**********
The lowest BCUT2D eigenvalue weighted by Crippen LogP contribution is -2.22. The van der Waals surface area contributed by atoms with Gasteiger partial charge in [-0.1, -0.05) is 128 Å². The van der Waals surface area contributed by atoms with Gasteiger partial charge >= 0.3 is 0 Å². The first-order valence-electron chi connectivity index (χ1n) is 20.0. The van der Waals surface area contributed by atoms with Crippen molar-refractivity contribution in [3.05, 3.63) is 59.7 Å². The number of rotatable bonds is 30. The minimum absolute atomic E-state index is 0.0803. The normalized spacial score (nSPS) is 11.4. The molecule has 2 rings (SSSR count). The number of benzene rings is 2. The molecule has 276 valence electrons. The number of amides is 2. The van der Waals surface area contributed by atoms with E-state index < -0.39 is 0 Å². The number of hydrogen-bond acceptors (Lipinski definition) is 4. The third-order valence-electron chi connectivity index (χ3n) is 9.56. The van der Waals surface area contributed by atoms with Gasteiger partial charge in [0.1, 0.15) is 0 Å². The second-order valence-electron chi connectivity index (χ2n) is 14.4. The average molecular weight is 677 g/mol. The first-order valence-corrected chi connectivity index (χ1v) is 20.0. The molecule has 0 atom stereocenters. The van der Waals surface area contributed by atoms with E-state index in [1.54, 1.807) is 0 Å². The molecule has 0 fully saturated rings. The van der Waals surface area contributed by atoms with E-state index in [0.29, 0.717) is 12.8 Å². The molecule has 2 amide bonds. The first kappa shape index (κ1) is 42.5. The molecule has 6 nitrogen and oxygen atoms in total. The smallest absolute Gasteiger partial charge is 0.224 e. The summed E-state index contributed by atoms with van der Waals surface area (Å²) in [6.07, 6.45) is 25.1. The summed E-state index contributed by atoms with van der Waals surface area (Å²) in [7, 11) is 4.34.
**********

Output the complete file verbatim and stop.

The lowest BCUT2D eigenvalue weighted by Crippen LogP contribution is -2.22. The van der Waals surface area contributed by atoms with Gasteiger partial charge in [-0.1, -0.05) is 128 Å². The van der Waals surface area contributed by atoms with Gasteiger partial charge >= 0.3 is 0 Å². The first-order valence-electron chi connectivity index (χ1n) is 20.0. The van der Waals surface area contributed by atoms with Crippen molar-refractivity contribution in [3.05, 3.63) is 59.7 Å². The number of rotatable bonds is 30. The minimum absolute atomic E-state index is 0.0803. The normalized spacial score (nSPS) is 11.4. The molecule has 2 rings (SSSR count). The number of benzene rings is 2. The molecule has 276 valence electrons. The number of amides is 2. The van der Waals surface area contributed by atoms with E-state index < -0.39 is 0 Å². The number of hydrogen-bond acceptors (Lipinski definition) is 4. The third-order valence-electron chi connectivity index (χ3n) is 9.56. The van der Waals surface area contributed by atoms with Gasteiger partial charge in [0.1, 0.15) is 0 Å². The second-order valence-electron chi connectivity index (χ2n) is 14.4. The average molecular weight is 677 g/mol. The first-order valence-corrected chi connectivity index (χ1v) is 20.0. The molecule has 0 atom stereocenters. The van der Waals surface area contributed by atoms with E-state index in [1.54, 1.807) is 0 Å². The molecule has 0 fully saturated rings. The van der Waals surface area contributed by atoms with E-state index in [0.29, 0.717) is 12.8 Å². The molecule has 2 amide bonds. The first kappa shape index (κ1) is 42.5. The molecule has 6 nitrogen and oxygen atoms in total. The smallest absolute Gasteiger partial charge is 0.224 e. The summed E-state index contributed by atoms with van der Waals surface area (Å²) in [6.07, 6.45) is 25.1. The summed E-state index contributed by atoms with van der Waals surface area (Å²) in [7, 11) is 4.34.